These all seem like pretty middle-of-the-road positions to me, extreme in neither direction. But I know people have a wide range of opinions on these topics. How do the farmers among you make these kinds of decisions? How have you decided when it is time to authorize a pet? How much does money figure into it? Any comments would be greatly appreciated. 

Saturday, October 19, 2013

State of the Farm (Mid-Autumn)

Last week we enjoyed a long stretch of beautiful fall weather. Temperatures reached the low sixties on a couple of days, and it was dry enough that the fallen leaves were crisp and crackly. Blue skies and light breezes tempted everybody outside to get the last of the outdoor chores done before the curtain of rain descended again, as we all knew it must. From our hilltop, we could see several thin columns of smoke, neighbors burning leaves and the accumulated detritus of the old year.

Homero built an add-on to the field shelter for the new baby cow. Our small three-sided field shelter was not really much of a shelter, being open to the north. The prevailing winds here are generally from the southwest, but during the deeps of winter we get strong, freezing north winds that sweep across the valley from Canada. The field shelter was adequate for a couple of shaggy shetland ponies, but not for a delicate baby dairy calf. Homero added two more walls, on the east and the north sides, leaving the west side open, and roofed it with corrugated plastic sheets. I hope those sheets can stand up to our winter winds; we'll find out.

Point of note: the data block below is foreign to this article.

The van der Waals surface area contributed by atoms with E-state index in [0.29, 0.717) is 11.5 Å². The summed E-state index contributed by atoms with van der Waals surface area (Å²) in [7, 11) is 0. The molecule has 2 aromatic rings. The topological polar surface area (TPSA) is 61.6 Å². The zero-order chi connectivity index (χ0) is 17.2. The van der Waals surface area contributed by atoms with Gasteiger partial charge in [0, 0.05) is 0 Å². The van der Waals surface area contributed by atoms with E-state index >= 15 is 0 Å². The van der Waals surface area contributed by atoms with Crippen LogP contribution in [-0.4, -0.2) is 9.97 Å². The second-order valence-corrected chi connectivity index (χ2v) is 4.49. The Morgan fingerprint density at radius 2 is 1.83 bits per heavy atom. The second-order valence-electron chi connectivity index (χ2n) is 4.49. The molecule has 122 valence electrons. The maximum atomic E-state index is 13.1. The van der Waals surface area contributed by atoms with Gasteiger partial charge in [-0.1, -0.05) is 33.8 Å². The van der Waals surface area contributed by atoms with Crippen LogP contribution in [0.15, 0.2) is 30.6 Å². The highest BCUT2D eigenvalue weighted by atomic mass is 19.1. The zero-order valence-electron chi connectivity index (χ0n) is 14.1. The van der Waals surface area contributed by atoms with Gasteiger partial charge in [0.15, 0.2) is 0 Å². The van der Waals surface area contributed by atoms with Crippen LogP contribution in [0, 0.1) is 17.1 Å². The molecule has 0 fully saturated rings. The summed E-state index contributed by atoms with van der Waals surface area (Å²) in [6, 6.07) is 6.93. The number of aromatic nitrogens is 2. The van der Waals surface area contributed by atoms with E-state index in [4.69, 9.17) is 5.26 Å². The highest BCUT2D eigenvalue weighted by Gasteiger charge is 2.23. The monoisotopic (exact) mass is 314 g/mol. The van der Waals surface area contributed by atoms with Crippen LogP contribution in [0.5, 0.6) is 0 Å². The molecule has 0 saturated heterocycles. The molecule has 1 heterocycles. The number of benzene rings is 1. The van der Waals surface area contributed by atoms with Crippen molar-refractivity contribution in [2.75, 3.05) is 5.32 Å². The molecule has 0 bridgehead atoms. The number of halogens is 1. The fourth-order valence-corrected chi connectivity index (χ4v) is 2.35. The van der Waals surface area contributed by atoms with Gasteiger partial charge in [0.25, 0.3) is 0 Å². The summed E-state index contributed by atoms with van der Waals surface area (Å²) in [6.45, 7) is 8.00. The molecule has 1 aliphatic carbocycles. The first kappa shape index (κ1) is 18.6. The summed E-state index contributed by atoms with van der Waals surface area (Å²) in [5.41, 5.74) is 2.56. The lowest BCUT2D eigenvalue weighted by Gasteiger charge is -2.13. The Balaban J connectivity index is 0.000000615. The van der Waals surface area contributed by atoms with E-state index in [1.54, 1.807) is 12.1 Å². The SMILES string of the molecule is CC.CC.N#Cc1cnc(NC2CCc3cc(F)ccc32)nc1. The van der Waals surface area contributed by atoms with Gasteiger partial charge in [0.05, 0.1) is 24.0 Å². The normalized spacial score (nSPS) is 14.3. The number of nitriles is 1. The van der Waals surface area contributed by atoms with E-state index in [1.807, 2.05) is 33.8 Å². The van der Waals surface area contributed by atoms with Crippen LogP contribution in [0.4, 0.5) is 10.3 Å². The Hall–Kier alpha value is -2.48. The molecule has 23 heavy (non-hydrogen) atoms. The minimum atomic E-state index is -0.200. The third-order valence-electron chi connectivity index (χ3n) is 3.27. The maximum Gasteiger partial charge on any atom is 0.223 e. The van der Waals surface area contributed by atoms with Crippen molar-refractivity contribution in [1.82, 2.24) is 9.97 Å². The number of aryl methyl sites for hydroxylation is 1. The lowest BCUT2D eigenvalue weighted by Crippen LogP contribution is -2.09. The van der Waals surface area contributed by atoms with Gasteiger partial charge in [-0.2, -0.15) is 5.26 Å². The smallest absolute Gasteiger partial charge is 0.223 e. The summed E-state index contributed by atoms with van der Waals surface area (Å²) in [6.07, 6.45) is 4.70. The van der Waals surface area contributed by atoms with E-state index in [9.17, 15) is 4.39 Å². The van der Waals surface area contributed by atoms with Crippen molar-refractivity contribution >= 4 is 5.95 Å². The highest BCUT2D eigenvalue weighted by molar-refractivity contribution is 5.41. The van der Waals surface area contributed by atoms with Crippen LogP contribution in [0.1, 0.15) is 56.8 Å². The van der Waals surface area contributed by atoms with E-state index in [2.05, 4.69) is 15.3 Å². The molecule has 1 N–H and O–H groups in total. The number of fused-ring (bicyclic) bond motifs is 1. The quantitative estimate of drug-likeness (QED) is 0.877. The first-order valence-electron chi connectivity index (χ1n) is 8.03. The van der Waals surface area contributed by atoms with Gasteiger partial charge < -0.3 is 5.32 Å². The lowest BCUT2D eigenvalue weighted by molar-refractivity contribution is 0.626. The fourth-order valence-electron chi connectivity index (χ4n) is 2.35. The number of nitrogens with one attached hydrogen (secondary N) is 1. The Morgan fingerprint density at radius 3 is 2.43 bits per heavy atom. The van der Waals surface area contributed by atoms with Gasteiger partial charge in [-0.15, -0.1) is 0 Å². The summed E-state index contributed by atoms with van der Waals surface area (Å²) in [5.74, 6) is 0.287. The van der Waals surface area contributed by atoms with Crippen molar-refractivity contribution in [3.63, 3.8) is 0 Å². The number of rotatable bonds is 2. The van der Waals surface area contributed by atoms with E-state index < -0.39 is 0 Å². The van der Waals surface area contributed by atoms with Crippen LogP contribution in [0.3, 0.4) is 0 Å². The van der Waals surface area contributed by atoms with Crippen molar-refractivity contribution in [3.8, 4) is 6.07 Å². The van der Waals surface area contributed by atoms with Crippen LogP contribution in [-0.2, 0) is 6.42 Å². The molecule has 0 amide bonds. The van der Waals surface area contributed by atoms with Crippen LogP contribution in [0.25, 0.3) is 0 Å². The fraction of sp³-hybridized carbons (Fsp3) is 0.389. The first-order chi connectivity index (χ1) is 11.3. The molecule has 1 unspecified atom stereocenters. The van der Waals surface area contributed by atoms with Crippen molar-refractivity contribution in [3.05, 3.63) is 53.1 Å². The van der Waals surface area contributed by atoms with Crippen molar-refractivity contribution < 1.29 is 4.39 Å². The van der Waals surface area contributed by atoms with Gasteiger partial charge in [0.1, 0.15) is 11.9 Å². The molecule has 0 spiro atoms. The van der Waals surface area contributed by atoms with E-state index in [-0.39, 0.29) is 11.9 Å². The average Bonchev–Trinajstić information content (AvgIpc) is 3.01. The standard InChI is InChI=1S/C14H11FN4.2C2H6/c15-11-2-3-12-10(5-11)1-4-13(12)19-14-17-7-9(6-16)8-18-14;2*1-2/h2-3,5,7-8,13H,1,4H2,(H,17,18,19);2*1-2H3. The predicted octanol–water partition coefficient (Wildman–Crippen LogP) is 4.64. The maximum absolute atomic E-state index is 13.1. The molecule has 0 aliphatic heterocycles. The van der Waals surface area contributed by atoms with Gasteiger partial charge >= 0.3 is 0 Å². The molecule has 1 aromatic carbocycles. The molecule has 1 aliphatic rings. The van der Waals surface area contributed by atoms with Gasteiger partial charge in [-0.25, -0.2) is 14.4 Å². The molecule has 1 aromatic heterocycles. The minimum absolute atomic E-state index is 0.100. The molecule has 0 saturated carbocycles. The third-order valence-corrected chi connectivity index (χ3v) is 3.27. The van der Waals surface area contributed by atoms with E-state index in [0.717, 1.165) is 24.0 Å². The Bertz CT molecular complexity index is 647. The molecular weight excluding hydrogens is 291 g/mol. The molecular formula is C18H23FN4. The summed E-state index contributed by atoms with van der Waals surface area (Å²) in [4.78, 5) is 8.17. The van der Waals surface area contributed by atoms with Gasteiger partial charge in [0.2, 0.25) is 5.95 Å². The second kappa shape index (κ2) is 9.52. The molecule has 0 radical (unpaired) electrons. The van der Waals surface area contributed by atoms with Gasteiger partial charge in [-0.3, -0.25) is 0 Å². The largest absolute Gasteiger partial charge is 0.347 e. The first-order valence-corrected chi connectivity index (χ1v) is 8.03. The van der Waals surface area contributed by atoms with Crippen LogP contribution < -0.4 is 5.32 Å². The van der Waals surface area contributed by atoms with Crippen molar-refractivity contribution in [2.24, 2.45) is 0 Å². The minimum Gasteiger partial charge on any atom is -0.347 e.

Meanwhile, I staked out the ponies and let out the goats to graze on the last of the green grass before the frost. There hasn't been a freeze yet, but there surely will be soon. After the first frost, the grass loses most of it's nutrition and becomes fairly useless as fodder. I had to take advantage of the good weather to graze the animals as often as possible before that happens. The goats attacked the blackberry vines, which still have green leaves, and stood on their hind legs to eat the brown leaves off of the pear tree, the dogwood, and the copper beech. I drove them away from the cherry trees: I read that the leaves of the cherry are toxic right at this time of year - after they lose their green color but before they are completely dry. I have never seen any evidence of that, but why take chances?